“I have been so upset by world events that my mind has been almost completely paralyzed.” — Béla Bartók
In the midst of the dark days of World War II, a frail man named Béla Bartók came to Saranac Lake for his health. Although he was one of the greatest composers in human history, many Saranac Lakers might have seen him as just another invalid, tiny and pale, wrapped in his dark cape against the cold Adirondack weather.
Bartók and his second wife Ditta fled their native Hungary eighty years ago, as fascism and antisemitism swept across Europe. He had dedicated his life not only to composing, but also collecting and arranging the folk music of Eastern Europe. Nazi Germany was threatening to erase the cultures of the Roma and other peasant peoples of the region. In the face of such terror, Bartók was depressed, impoverished, and sick with a form of leukemia that acted like tuberculosis. He and his wife moved from one cramped, loud, New York City apartment to another. He had ceased composing.
In the summer of 1943, the Bartóks found refuge in Saranac Lake. Here, wrote his son Peter, “he found the peace and tranquility suitable for composing…. My father was obviously contented; his surroundings were as spartan as the interior of a Hungarian peasant cottage — a reminder of a world with such fond associations for him.”
Bartók spent three summers in Saranac Lake, where the quiet and natural environment inspired some of his greatest works — the Concerto for Orchestra, the Viola Concerto, and the Third Piano Concerto. In his music, he integrated peasant melodies of Eastern Europe with the birdsong of the Adirondacks. Here, under the cloud of terrible world events, he found a measure of hope.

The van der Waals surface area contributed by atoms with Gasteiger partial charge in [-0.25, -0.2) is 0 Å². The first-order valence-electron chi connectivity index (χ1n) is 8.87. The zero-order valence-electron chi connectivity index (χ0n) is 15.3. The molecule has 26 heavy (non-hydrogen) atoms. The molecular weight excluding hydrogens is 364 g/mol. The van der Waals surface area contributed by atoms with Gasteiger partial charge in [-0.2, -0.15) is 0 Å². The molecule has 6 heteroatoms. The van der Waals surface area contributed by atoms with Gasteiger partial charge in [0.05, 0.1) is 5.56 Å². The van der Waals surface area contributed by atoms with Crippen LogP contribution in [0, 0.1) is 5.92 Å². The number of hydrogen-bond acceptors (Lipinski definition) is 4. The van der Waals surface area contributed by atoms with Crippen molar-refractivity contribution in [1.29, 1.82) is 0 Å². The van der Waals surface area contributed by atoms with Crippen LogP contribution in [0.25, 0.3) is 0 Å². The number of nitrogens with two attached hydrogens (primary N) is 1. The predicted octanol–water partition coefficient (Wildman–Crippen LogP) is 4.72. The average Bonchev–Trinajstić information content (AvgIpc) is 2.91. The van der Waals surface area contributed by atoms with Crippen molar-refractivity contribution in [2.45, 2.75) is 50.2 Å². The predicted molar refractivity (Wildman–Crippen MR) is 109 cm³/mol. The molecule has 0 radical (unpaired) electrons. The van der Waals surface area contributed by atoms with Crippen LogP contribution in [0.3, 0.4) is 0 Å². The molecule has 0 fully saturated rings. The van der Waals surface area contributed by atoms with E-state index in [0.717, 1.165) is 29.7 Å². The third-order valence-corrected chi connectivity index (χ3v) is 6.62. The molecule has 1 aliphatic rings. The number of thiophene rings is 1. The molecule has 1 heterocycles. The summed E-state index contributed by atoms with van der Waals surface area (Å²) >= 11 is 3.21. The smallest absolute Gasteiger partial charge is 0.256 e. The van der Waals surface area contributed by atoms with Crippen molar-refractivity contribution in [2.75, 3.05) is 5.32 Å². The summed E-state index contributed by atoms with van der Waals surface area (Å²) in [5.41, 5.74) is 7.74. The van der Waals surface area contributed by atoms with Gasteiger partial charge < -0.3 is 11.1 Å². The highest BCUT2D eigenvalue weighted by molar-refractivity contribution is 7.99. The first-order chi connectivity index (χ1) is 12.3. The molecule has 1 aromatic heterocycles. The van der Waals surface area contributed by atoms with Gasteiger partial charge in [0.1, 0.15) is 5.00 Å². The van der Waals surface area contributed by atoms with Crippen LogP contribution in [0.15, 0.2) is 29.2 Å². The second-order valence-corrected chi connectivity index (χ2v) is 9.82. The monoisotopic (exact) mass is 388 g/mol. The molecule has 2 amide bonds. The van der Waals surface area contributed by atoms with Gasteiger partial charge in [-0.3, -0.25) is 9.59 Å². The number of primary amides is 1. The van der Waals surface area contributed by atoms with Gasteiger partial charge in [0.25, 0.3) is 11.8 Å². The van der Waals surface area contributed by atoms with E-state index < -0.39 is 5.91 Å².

The cabin off of Riverside Drive, where Bartók stayed the last summer of his life in 1945, was saved from demolition thanks to a Romanian pianist named Cristina Stanescu. She had come to Saranac Lake to perform with the Gregg Smith Singers one summer some thirty years ago. While staying at Fogarty’s Bed and Breakfast, she learned about the decrepit cabin down the street where Bartók once stayed. The composer was a hero to Cristina. When she was just six years old, her first teacher in Romania had taught her Bartók’s music even though it was banned under Communism. To Christina’s teacher, Bartók represented friendship among the peoples of Eastern Europe, and his modernist compositions had become a symbol in Europe of anti-fascist resistance.
Cristina Stanescu raised the alarm to save the cabin. Emily Fogarty, Mary Hotaling, George Pappastavrou, Lex Dashnaw, and Doug March took up the cause, and they worked with a team of volunteers and musicians to raise the funds to save the cabin. Today Historic Saranac Lake provides tours of the Bartók Cabin in the summers, and many interesting people from around the world visit each year.
One recent visitor to the cabin was Brian Ward. His grandmother, Corneila Hamvas, fled from the Nazis to the United States with her Jewish family. Back in Budapest, when Cornelia was seven years old, Béla Bartók taught her how to play the piano.
This fall, standing in the humble cabin with Cornelia’s grandson, the past felt very close at hand. We listened for Bartók’s birds, calling in the woods.
“My own idea… is the brotherhood of peoples, brotherhood in spite of wars and conflicts, I try — to the best of my ability — to serve this idea in my music; therefore, I don’t reject any influence, be it Slovakian, Romanian, Arabic, or from any other source.” — Béla Bartók
Béla Bartók with his wife Ditta and son Peter, in Saranac Lake.
Photograph from My Father by Peter Bartók.
“We are very happy indeed to stay in this wonderful quiet place. August 4, 1945.” Bartók Cabin guestbook, Historic Saranac Lake Collection.
Image and melody of the Rufous-sided Towhee. The birdsong is heard in the second movement of the Third Piano Concerto.
Images from My Father by Peter Bartók.
Brian Ward in the Bartók Cabin, 2020. Courtesy of Historic Saranac Lake